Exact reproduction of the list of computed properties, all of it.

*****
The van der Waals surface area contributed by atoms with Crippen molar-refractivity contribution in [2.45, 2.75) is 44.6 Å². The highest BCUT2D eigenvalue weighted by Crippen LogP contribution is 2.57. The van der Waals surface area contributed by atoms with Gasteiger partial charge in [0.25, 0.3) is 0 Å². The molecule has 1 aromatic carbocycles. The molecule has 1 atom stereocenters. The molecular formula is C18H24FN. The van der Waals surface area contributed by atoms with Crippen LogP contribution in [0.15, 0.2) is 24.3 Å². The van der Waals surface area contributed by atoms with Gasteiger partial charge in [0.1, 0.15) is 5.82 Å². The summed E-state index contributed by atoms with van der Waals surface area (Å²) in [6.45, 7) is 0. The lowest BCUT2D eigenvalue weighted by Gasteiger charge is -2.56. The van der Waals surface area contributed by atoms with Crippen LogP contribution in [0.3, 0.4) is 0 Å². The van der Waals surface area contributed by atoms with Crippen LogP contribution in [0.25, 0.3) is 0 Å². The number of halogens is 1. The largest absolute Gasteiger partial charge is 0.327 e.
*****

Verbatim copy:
The van der Waals surface area contributed by atoms with Crippen molar-refractivity contribution in [2.45, 2.75) is 44.6 Å². The highest BCUT2D eigenvalue weighted by Crippen LogP contribution is 2.57. The van der Waals surface area contributed by atoms with Gasteiger partial charge in [0.25, 0.3) is 0 Å². The molecule has 1 aromatic carbocycles. The molecule has 1 atom stereocenters. The molecular formula is C18H24FN. The van der Waals surface area contributed by atoms with Crippen LogP contribution in [0.15, 0.2) is 24.3 Å². The van der Waals surface area contributed by atoms with Gasteiger partial charge in [0.1, 0.15) is 5.82 Å². The summed E-state index contributed by atoms with van der Waals surface area (Å²) in [6.45, 7) is 0. The lowest BCUT2D eigenvalue weighted by Gasteiger charge is -2.56. The van der Waals surface area contributed by atoms with Crippen LogP contribution in [0.3, 0.4) is 0 Å². The van der Waals surface area contributed by atoms with Crippen LogP contribution in [0.25, 0.3) is 0 Å². The number of halogens is 1. The largest absolute Gasteiger partial charge is 0.327 e.